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Student research project

Supervisors: Professor Vaughan Macefield and Dr Tye Dawood

Project summary

This project will look to identify the cortical and subcortical areas of the human brain responsible for the control of blood pressure in health and cardiovascular disease.

The sympathetic branch of the autonomic nervous system plays a critical role in the control of blood pressure, both through its effects on the heart and, importantly, through the beat-to-beat control of blood flow through systemic blood vessels. Arterioles in the skeletal muscles are particularly important in this regard (the muscle vascular bed has a very high volume), and increases in muscle sympathetic nerve activity (MSNA) feature in many cardiovascular and cardiorespiratory diseases — such as hypertension, heart failure, obstructive sleep apnoea (OSA) and chronic obstructive pulmonary disease (COPD). MSNA can be recorded directly via metal microelectrodes inserted percutaneously into a peripheral nerve in awake humans (microneurography), and my group has spent the last 30 years using this technique.

Most recently, my group developed the methodology for recording MSNA at the same time as performing functional Magnetic Resonance Imaging (fMRI) of the brain: MSNA-coupled fMRI, combined with functional connectivity analyses, allows us to use the pattern of muscle sympathetic nerve activity to identify regions within the brain that contribute to the generation of MSNA. This gives us unparalleled access to cortical and subcortical regions of the brain involved in the beat-to-beat control of blood pressure, allowing us to explore this control both in health and in disease. Mine is the only group in the world undertaking MSNA-coupled fMRI. We have used this approach to functionally identify sites — including the prefrontal cortex, insula, hypothalamus and medulla — that contribute to the generation of spontaneous bursts of MSNA in healthy normotensive subjects. Moreover, in our recently completed NHMRC grant we identified several functional changes in the brain in hypertensive patients with obstructive sleep apnoea (OSA), following them over 12 months of treatment. We are currently using MSNA-coupled fMRI to investigate the increases in MSNA in different forms of hypertension and during experimentally-induced muscle pain.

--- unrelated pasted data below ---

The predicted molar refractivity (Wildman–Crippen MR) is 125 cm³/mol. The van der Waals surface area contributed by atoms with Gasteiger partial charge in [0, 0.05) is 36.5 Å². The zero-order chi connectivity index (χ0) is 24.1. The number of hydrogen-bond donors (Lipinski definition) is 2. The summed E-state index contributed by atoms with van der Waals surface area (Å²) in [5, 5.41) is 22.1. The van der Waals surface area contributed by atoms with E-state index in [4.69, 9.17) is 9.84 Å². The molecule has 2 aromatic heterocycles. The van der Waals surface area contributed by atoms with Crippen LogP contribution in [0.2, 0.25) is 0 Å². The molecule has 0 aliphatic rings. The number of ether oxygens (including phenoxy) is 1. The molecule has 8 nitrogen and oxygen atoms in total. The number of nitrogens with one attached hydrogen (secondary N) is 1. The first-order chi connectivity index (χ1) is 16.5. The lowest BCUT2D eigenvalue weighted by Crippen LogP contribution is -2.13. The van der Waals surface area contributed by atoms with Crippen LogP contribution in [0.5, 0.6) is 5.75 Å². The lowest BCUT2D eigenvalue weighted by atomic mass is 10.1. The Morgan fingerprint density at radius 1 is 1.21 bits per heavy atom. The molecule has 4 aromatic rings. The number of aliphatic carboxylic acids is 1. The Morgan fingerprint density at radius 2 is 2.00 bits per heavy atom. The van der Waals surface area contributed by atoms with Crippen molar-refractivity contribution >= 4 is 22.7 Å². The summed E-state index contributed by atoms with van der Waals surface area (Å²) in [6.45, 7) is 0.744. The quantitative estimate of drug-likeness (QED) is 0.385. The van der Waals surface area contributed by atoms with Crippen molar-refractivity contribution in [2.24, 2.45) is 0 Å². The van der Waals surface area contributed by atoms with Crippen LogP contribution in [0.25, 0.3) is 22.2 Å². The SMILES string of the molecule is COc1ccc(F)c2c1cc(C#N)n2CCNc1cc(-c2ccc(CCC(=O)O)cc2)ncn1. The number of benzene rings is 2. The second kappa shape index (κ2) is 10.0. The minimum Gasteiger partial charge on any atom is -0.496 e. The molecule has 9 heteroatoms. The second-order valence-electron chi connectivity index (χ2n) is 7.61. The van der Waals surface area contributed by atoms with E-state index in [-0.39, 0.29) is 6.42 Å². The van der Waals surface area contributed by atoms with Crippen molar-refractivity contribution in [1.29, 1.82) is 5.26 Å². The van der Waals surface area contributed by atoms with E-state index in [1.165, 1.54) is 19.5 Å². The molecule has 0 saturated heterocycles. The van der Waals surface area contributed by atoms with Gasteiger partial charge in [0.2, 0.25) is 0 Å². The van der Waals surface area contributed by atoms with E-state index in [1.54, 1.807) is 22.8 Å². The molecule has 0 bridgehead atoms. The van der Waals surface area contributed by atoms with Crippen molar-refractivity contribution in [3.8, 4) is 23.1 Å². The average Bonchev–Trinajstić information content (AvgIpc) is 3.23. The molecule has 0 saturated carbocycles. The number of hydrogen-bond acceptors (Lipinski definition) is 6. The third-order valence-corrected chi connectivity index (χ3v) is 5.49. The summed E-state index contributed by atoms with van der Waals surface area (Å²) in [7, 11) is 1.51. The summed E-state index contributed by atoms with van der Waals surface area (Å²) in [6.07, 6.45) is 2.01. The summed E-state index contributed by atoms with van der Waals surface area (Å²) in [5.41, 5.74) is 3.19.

The proposed project will extend this line of enquiry to heart failure and chronic obstructive pulmonary disease to address the following questions: what are the functional and structural changes in the brain responsible for generating the pathophysiological increases in MSNA in these two conditions, and how does heart or lung transplant reduce the sympathoexcitation?

This project is suitable for a PhD student.

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